The concession made to Brazilian congresswomen will allow female workers in the private enterprise to retire with full pay five years before men.
The amendment approved last week by the lower house floor changed the retirement pay for women in the private enterprise to 60 percent of the average contribution for those retiring after 15 years of contribution time. If female workers retire later, the amount increases two percentage points a year until it reaches the full average after 35 years of contribution time.
The lower house also passed a special item reducing the minimum contribution time from 20 to 15 years for male workers in the private enterprise. The increase in their retirement pay, however, only starts after the 21st year of contribution. To retire with full average, retirees will still have to contribute for 40 years.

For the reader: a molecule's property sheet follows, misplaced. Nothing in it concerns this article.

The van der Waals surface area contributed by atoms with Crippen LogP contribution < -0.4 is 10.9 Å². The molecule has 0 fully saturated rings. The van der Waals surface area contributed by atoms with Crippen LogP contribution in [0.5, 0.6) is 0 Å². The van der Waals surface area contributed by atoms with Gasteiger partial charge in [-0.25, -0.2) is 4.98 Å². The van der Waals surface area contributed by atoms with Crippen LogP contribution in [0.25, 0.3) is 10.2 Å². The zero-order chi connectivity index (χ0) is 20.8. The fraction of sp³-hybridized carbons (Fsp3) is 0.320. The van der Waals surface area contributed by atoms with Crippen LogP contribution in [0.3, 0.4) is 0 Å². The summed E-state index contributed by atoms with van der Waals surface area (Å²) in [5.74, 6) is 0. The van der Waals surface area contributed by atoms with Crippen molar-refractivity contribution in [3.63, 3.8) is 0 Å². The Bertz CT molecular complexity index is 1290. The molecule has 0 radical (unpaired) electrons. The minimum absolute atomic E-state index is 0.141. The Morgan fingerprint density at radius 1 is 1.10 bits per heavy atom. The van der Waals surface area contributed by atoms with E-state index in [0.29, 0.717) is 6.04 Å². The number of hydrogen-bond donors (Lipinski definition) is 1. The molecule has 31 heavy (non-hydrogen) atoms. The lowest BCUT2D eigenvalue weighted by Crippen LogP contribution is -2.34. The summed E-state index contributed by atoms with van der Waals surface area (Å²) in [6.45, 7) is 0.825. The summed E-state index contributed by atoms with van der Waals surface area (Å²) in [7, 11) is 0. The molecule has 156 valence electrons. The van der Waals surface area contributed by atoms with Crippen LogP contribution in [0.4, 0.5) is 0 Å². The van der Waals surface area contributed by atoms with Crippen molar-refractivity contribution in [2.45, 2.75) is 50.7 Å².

As it stood originally, the main text of the overhaul set the minimum contribution time at 20 years for men, 15 for women, but the formula had not changed from the government’s original proposal, in which the increase begins in the 21st year of contribution, allowing workers to retire with full pay after 40 years of contribution. With the special items voted on, the original formula is retained only for men.
However, to apply for retirement, women must continue to observe the minimum age of 62, or the criteria in the transition rules. For men, in turn, the minimum age will be 65, and may be lowered as per one of four transition rules passed.